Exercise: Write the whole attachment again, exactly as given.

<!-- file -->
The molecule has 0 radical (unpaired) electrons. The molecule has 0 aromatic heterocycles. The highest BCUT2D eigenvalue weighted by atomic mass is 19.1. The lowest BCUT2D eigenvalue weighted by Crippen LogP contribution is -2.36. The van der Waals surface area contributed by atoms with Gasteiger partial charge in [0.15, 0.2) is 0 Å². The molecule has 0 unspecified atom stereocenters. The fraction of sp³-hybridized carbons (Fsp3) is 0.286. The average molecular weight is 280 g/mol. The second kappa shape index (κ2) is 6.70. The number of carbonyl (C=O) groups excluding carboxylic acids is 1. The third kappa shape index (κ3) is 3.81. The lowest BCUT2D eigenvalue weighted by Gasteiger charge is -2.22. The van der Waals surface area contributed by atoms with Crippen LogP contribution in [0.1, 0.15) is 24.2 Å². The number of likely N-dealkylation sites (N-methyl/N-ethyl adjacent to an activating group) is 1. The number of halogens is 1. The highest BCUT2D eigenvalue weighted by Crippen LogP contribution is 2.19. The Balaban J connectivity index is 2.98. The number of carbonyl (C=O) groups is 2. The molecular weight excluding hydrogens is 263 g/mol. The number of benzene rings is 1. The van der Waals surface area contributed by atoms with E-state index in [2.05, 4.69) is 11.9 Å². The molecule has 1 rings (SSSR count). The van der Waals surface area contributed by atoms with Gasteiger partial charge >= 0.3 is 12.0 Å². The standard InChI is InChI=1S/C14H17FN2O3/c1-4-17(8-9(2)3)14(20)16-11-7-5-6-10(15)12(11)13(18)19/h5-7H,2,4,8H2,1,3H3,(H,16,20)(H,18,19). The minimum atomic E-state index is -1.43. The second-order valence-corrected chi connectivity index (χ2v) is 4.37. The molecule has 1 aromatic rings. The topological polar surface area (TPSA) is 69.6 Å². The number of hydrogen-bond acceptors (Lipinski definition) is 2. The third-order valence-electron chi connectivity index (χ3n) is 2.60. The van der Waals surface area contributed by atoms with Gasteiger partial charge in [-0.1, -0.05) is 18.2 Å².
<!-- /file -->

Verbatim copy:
The molecule has 0 radical (unpaired) electrons. The molecule has 0 aromatic heterocycles. The highest BCUT2D eigenvalue weighted by atomic mass is 19.1. The lowest BCUT2D eigenvalue weighted by Crippen LogP contribution is -2.36. The van der Waals surface area contributed by atoms with Gasteiger partial charge in [0.15, 0.2) is 0 Å². The molecule has 0 unspecified atom stereocenters. The fraction of sp³-hybridized carbons (Fsp3) is 0.286. The average molecular weight is 280 g/mol. The second kappa shape index (κ2) is 6.70. The number of carbonyl (C=O) groups excluding carboxylic acids is 1. The third kappa shape index (κ3) is 3.81. The lowest BCUT2D eigenvalue weighted by Gasteiger charge is -2.22. The van der Waals surface area contributed by atoms with Crippen LogP contribution in [0.1, 0.15) is 24.2 Å². The number of likely N-dealkylation sites (N-methyl/N-ethyl adjacent to an activating group) is 1. The number of halogens is 1. The highest BCUT2D eigenvalue weighted by Crippen LogP contribution is 2.19. The Balaban J connectivity index is 2.98. The number of carbonyl (C=O) groups is 2. The molecular weight excluding hydrogens is 263 g/mol. The number of benzene rings is 1. The van der Waals surface area contributed by atoms with E-state index in [2.05, 4.69) is 11.9 Å². The molecule has 1 rings (SSSR count). The van der Waals surface area contributed by atoms with Gasteiger partial charge >= 0.3 is 12.0 Å². The standard InChI is InChI=1S/C14H17FN2O3/c1-4-17(8-9(2)3)14(20)16-11-7-5-6-10(15)12(11)13(18)19/h5-7H,2,4,8H2,1,3H3,(H,16,20)(H,18,19). The minimum atomic E-state index is -1.43. The second-order valence-corrected chi connectivity index (χ2v) is 4.37. The molecule has 1 aromatic rings. The topological polar surface area (TPSA) is 69.6 Å². The number of hydrogen-bond acceptors (Lipinski definition) is 2. The third-order valence-electron chi connectivity index (χ3n) is 2.60. The van der Waals surface area contributed by atoms with Gasteiger partial charge in [-0.1, -0.05) is 18.2 Å².